Ann Arbor (Informed Comment) – As the Climate Summit in Poland comes to a desultory end, there is nevertheless good news on the front of fighting the climate emergency and global heating. California has has mandated that starting a little over one year from now, in 2020, all newly built homes must have solar panels.
Some 19% of California’s electricity is now generated by its 23 gigawatts of solar installations. The solar industry employs 86,000 workers in the state.
California has voted to get 100% of its electricity from renewables (mostly wind, solar and hydro) by 2045, in only 26 years or so. This mandate is actually vastly more important than the new-home solar requirement, since new housing stock will only replace the old over decades. But even old homes and apartment buildings will have to find a way to get their electricity from green sources within only a generation. The good news is that they will save enormous amounts of money by doing so, not to mention making a big dent in California’s 430 mn. annual CO2 emissions. The state has gotten its emissions back down to 1990 levels.
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California is first in the US for solar. It has half the installed solar capacity of Germany, but since Germany is twice as populous as California, their per capita installed solar capacity is the same.
Household electricity consumption makes up 7% of California’s carbon dioxide emissions.
In addition, companies are implementing finance programs for builders and owners of apartment buildings after polling consistently showed that renters would pay slightly more to live in green buildings.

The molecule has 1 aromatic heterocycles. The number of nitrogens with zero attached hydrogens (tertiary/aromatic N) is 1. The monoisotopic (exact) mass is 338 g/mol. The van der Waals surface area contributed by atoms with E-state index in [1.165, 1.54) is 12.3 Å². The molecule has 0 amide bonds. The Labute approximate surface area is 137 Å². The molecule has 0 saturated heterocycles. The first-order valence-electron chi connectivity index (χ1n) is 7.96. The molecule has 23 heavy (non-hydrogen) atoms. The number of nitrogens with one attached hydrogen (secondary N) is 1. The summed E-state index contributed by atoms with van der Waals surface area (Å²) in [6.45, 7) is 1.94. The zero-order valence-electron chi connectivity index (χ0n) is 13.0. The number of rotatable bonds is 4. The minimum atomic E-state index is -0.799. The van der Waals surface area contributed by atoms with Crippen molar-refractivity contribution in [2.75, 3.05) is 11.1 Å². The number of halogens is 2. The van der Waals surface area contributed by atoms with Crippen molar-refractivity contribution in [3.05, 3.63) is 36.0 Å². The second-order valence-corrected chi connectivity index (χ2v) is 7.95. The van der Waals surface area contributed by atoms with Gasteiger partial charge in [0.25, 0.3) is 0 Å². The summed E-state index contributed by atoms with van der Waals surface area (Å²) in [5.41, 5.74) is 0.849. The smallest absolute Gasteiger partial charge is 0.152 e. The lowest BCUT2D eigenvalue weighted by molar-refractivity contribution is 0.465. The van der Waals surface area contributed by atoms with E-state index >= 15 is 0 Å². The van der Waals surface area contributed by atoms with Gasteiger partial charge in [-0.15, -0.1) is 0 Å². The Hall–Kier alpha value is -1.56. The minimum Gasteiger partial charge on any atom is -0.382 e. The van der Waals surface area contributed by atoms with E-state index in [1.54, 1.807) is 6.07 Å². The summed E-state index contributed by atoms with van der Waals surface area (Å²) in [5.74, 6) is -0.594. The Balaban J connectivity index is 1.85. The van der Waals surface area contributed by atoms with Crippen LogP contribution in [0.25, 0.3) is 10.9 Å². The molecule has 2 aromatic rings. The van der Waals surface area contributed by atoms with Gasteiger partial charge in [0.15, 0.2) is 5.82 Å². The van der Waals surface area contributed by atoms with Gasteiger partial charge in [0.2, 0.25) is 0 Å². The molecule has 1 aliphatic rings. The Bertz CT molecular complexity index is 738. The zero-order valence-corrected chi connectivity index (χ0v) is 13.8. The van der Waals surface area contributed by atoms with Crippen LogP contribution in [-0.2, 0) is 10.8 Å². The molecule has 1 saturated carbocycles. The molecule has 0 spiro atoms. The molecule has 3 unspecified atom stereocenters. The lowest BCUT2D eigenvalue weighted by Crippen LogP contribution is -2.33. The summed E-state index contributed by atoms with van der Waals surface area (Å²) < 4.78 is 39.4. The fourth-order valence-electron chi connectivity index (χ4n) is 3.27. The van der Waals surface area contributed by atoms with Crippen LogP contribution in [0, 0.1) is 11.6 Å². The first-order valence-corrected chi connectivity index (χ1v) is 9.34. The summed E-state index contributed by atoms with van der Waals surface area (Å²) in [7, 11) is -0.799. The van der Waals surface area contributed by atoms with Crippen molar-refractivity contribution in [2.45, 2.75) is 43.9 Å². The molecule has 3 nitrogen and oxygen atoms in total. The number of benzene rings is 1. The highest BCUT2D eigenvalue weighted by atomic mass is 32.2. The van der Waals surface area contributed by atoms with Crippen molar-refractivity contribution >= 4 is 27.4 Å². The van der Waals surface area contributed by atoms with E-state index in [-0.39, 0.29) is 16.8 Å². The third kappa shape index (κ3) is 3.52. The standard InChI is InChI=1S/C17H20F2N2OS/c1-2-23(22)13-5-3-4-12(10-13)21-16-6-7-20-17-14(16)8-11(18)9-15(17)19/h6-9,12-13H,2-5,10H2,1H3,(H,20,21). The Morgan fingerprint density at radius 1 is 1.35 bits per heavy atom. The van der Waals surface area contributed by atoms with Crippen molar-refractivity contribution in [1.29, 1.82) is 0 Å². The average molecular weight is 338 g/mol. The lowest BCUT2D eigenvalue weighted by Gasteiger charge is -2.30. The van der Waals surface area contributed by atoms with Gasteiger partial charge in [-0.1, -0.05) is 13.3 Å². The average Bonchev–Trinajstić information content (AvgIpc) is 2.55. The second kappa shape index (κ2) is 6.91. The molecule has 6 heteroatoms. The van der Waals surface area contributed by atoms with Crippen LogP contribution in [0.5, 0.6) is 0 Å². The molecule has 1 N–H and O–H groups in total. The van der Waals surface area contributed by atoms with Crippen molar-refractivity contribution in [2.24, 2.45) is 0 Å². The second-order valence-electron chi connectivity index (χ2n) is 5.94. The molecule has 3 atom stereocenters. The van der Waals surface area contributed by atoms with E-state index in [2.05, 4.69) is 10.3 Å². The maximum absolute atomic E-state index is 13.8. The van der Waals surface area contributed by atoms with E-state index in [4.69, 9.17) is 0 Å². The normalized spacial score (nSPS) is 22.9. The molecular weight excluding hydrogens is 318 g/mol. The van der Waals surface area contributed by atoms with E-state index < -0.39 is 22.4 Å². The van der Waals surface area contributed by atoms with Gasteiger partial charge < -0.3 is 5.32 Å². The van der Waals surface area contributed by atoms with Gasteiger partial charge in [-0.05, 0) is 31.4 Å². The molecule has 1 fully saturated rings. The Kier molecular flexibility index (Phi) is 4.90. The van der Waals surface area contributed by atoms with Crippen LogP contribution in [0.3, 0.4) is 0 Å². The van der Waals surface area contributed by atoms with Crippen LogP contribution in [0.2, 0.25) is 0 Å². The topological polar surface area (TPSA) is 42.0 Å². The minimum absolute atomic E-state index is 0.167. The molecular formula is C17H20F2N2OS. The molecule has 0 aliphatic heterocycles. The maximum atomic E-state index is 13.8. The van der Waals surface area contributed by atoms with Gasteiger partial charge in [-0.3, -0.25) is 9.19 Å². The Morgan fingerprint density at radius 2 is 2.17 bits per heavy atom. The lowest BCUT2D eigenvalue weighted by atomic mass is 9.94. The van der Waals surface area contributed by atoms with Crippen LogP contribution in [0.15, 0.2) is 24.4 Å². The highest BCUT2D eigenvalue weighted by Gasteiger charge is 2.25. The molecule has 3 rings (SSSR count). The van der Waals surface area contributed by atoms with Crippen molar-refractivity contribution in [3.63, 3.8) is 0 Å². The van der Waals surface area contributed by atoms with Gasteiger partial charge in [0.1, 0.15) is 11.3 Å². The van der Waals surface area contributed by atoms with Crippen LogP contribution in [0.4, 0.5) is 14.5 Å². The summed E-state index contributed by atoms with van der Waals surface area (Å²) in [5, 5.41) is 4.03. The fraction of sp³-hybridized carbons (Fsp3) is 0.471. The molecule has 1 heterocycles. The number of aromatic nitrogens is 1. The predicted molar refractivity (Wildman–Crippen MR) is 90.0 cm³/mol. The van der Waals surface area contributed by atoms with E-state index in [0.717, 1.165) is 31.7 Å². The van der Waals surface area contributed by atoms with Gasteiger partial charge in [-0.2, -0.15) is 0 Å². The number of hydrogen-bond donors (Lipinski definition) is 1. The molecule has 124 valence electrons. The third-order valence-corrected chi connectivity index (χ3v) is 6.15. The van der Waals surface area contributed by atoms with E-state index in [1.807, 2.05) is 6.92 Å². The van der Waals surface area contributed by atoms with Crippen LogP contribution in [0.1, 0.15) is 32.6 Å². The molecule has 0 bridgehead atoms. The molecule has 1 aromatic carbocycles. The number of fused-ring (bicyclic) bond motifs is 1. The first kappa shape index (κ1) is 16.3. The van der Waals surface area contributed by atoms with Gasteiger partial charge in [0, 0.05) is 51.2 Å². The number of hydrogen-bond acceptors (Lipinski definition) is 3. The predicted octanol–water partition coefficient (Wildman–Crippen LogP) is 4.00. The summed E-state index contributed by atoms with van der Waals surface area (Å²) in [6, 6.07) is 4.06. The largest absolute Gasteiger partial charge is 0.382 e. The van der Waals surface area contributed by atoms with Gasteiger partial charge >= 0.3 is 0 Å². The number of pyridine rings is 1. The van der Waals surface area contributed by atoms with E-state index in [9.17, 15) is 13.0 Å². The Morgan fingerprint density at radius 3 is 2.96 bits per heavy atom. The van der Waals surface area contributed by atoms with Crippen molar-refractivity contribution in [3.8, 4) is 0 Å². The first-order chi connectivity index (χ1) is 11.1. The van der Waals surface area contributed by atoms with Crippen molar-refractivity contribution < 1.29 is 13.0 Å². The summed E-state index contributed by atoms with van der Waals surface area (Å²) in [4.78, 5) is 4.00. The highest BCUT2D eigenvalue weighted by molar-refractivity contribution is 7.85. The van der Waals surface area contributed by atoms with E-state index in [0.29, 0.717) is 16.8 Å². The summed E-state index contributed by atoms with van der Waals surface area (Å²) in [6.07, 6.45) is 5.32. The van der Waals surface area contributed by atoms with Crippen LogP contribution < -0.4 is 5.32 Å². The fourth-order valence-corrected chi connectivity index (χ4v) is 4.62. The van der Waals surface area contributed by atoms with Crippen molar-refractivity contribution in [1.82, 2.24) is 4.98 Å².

The market is not agile enough to deal with global heating all on its own (in fact so far the market is increasing carbon dioxide emissions disappointingly). But California shows that as the public swings behind green energy, it can put pressure on both government and the market. You can’t sell dirty coal and petroleum to people who really really don’t want them. And companies will line up to provide solar panels to consumers, including renters, who really really want them.
Builders and critics of the law are complaining that it will add about $8,000 to the cost of a home and will discourage a little over a million people in the state of some 40 mn from buying a newly constructed home. But the state energy commission says that the panels will save homeowners $19,000 over 30 years. Which would mean that homeowners will actually save $11,000 over the life of a typical mortgage once you subtract the $8,000 in installation costs, and there should be a way of using those savings to expand, not reduce, the pool of buyers.
COP24 and the efforts of governments matter. But in and of themselves they won’t save us. Big governments like the US, Russia and Saudi Arabia thumbed their noses at reductions in carbon dioxide emissions. All produce a great deal of petroleum. Change will come in some part from the local level, from townships and cities and states and provinces. California, at special risk from rising seas, extreme weather and wildfires, is showing the way forward.